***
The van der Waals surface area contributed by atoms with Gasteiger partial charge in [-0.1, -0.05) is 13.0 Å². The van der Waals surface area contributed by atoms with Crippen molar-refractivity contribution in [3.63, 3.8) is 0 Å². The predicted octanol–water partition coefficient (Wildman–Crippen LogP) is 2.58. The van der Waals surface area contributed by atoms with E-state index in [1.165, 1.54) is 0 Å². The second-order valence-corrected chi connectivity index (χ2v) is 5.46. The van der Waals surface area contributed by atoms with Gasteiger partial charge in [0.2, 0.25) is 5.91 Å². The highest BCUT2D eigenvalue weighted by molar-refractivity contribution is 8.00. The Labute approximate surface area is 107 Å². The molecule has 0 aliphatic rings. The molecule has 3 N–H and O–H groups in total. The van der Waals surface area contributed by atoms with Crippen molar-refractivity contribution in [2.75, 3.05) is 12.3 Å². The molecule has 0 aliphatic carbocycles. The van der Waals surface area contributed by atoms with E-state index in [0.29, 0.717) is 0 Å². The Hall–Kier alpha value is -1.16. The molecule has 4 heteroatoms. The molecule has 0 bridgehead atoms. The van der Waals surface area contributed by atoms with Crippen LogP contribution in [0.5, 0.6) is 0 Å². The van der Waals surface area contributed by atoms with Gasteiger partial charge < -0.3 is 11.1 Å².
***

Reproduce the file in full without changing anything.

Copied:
The van der Waals surface area contributed by atoms with Gasteiger partial charge in [-0.1, -0.05) is 13.0 Å². The van der Waals surface area contributed by atoms with Crippen molar-refractivity contribution in [3.63, 3.8) is 0 Å². The predicted octanol–water partition coefficient (Wildman–Crippen LogP) is 2.58. The van der Waals surface area contributed by atoms with E-state index in [1.165, 1.54) is 0 Å². The second-order valence-corrected chi connectivity index (χ2v) is 5.46. The van der Waals surface area contributed by atoms with Gasteiger partial charge in [0.2, 0.25) is 5.91 Å². The highest BCUT2D eigenvalue weighted by molar-refractivity contribution is 8.00. The Labute approximate surface area is 107 Å². The molecule has 0 aliphatic rings. The molecule has 3 N–H and O–H groups in total. The van der Waals surface area contributed by atoms with Crippen molar-refractivity contribution in [2.75, 3.05) is 12.3 Å². The molecule has 0 aliphatic carbocycles. The van der Waals surface area contributed by atoms with E-state index in [0.29, 0.717) is 0 Å². The Hall–Kier alpha value is -1.16. The molecule has 4 heteroatoms. The molecule has 0 bridgehead atoms. The van der Waals surface area contributed by atoms with Crippen LogP contribution in [0.5, 0.6) is 0 Å². The van der Waals surface area contributed by atoms with Gasteiger partial charge < -0.3 is 11.1 Å².